I was recently the accused of the completely outdated stereotype that it pains me to even write here—that women are worse drivers than men. My dear old Dad observed that the women in his life don’t treat their cars with the same loving, tender adoration as men. Specifically, women don’t seem to allow their vehicles to come to a complete stop before switching gears, resulting in a jerky transition from reverse to forward, and the like.
While I initially resented (jokingly) the stereotype, it got me thinking—Do women interact with their vehicles differently than men? In short, it seems so. Women (in general, now I’m stereotyping) use their vehicles for function, and they may happen to enjoy little features along the way, like a sunny day through the sunroof. Men, on the other hand, nurture their cars, tend to wash them more (only from personal experience), and care about things like how long the transmission might last if they are gentler drivers. Maybe the male car-coddling gene explains their attraction to sports cars like the Porsche 911, the vehicle with the highest percentage of male buyers, at 88 percent.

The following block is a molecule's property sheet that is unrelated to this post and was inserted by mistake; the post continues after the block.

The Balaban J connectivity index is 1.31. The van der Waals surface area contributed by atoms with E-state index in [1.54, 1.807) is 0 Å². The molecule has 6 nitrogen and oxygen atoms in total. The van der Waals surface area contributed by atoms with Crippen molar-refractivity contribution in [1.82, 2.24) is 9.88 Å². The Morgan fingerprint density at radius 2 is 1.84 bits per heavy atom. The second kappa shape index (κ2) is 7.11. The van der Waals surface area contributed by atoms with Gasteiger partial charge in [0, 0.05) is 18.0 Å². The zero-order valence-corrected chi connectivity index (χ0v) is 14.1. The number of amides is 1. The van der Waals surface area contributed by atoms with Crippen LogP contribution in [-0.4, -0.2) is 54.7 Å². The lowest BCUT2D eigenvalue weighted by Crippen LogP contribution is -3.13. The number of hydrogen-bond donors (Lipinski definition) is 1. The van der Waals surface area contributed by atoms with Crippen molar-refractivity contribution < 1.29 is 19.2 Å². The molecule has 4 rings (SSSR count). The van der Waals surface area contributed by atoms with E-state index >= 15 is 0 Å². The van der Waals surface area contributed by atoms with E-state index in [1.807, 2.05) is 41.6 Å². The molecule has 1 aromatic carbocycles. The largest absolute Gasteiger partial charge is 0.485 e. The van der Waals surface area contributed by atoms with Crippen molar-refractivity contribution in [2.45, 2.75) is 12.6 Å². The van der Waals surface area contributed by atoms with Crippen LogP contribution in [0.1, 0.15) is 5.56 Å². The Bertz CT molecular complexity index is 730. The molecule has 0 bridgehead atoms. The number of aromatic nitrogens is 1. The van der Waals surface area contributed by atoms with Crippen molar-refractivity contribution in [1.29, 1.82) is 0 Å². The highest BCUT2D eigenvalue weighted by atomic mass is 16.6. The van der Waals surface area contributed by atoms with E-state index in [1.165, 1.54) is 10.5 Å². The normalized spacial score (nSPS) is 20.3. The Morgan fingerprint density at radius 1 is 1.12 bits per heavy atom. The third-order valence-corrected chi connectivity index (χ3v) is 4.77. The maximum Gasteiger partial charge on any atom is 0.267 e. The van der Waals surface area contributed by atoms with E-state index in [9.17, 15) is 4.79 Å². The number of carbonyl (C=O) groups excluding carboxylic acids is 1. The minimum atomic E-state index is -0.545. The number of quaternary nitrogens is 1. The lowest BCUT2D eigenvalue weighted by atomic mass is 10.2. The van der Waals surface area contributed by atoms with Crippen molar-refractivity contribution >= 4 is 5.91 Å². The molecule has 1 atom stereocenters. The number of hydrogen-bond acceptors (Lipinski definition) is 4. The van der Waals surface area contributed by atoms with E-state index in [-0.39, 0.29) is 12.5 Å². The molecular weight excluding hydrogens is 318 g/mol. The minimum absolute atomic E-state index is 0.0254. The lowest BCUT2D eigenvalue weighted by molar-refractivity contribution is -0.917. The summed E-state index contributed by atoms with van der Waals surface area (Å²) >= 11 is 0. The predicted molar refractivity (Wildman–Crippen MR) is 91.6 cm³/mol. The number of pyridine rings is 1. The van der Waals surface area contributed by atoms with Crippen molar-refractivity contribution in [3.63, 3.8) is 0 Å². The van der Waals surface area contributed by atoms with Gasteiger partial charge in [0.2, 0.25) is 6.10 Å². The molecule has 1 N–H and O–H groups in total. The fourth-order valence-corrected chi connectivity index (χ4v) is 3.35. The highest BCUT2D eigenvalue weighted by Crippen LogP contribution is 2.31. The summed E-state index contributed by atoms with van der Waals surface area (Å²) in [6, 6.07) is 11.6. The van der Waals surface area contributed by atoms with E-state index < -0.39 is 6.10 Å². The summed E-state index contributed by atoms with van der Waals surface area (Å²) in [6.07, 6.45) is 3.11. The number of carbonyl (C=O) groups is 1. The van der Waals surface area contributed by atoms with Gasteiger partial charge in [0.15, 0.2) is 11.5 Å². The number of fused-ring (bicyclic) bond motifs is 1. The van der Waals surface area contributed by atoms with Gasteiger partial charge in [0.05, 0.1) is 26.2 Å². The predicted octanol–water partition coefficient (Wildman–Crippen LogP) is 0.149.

What other differences are there in men and women with their vehicles?